Am I Missing The Motherhood Gene? — Episode #163 with Shama Hyder, CEO of Zen Media
What do you wish someone had told you about motherhood and being a CEO?
Today’s guest gives us an honest accounting of how much work motherhood takes, and how many people it takes to run her business and her team while at the helm of a 30-person award-winning digital strategy organization while also having a one-year old at home.
Shama Hyder is a digital strategist, speaker, and bestselling author. She is the CEO of Zen Media, a global marketing and digital PR firm.
She has been named the “Zen Master of Marketing” by Entrepreneur Magazine and the “Millennial Master of the Universe” by Fast Company. Shama has also been honored at both the White House and The United Nations as one of the top 100 young entrepreneurs in the country.
As the CEO of Zen Media, she and her team help both B2B and B2C brands to make meaningful connections with the modern-day customer via influencer marketing, experiential and digital storytelling — and then turning those into bottom line results.
In this conversation, we talk about how she got her start in business at the rise of social media. At that time major companies weren’t paying attention—so she started her own company focused on the power of moments in galvanizing media attention.
In this episode:
She tells us honestly about her experience of motherhood and parenting, including:
- How it took a while for her to really fall in love with her kiddo and get to know them—it wasn’t an instantaneous jolt, like she thought it would be.
- She’s always been a night owl, working late and sleeping in late. Children? They get up early. After a few months with her newborn, she and her husband decided to figure out a way to make it so that they could still do do the night work they prefer. Today, they have a nanny who comes in at 7am and they (the parents) sleep in until 11am most days and work late, keeping their night owl schedules.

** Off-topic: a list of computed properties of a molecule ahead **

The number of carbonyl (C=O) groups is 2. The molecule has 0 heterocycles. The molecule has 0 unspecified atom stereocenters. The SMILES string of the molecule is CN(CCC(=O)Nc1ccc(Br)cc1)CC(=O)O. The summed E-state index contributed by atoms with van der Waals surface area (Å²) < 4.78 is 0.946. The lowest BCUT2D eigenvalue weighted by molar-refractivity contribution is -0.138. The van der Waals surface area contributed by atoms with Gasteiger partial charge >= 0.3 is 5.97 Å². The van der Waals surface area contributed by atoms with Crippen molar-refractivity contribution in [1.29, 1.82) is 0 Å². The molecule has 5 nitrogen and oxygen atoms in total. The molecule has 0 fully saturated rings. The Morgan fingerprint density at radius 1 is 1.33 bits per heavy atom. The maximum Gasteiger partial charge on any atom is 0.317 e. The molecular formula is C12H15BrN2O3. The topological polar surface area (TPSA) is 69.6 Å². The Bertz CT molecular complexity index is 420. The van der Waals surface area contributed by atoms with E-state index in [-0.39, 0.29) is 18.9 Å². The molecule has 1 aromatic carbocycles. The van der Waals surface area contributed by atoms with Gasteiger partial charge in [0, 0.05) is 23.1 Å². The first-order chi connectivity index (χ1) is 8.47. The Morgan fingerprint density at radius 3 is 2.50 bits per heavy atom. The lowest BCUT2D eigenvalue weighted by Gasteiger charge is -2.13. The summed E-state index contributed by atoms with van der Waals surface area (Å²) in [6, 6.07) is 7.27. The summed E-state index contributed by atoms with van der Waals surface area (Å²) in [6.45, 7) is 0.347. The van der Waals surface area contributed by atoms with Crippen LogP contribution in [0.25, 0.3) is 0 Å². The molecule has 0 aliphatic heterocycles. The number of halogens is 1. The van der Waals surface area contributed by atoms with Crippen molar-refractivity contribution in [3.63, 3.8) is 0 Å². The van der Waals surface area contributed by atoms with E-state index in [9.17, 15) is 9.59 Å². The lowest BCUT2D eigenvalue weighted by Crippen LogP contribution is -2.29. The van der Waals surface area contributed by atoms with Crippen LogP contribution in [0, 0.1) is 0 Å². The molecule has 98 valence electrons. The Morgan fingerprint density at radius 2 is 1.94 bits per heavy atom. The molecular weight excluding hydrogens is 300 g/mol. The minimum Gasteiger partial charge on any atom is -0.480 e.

- Her plans for maternity leave, what she expected to do, what actually happened, and why there were differences.
- How she thinks about social media and content creation, and how she batches and repurposes things to get the most leverage for her online work.
THE STARTUP PARENT PODCAST
Quotes from the episode:
- Those first two months with my little newborn were not my favorite months of life. I know people love that and they’re like, “Oh, my little.” I don’t even have any nostalgia for it. We slugged through it.
- Breastfeeding? I did it for two months. Any mom I knew in the vicinity fed my kid. I got breastmilk from a local ER nurse who was just had way too much and she was like, ‘Here you go. Here’s my extra supply.’
- In your head, you have these visions. “I’m going to breastfeed my kid till he’s a year and a half and then it will all be—.” Then you find out you have to do it every two hours and I was like, “But how?”
- I just work better at night. I’ve tried to become an early riser. I am not an early riser, neither is my husband. We are both very much night people. I don’t fight it. We have a nanny that comes in at 7am. I don’t wake up with the little guy, but once he’s up from his first nap around 11am, so am I. Then I’m with him through the rest of the day.
- I graduated during the recession in 2008-2009. What I find when things like that happen is that big companies often get scared and they don’t want to try new things, but small businesses on the flip side are like, ‘Hey, if it works and gets me customers, I’m game. Let’s do this.’
- I found that I was a shitty mom when I didn’t have an outlet for my energies.
- I have a lot of energy. I have a lot of ideas. I could not contain it in being a mom. I love my clients. I love what we do. I’m just a happier person when I have that available to me.
- I think mommy-hood often is portrayed by the media as so one-dimensional. All my research that I did, I didn’t hear a single woman say, “You know what? Totally fine to have help. Totally fine to keep doing your business.”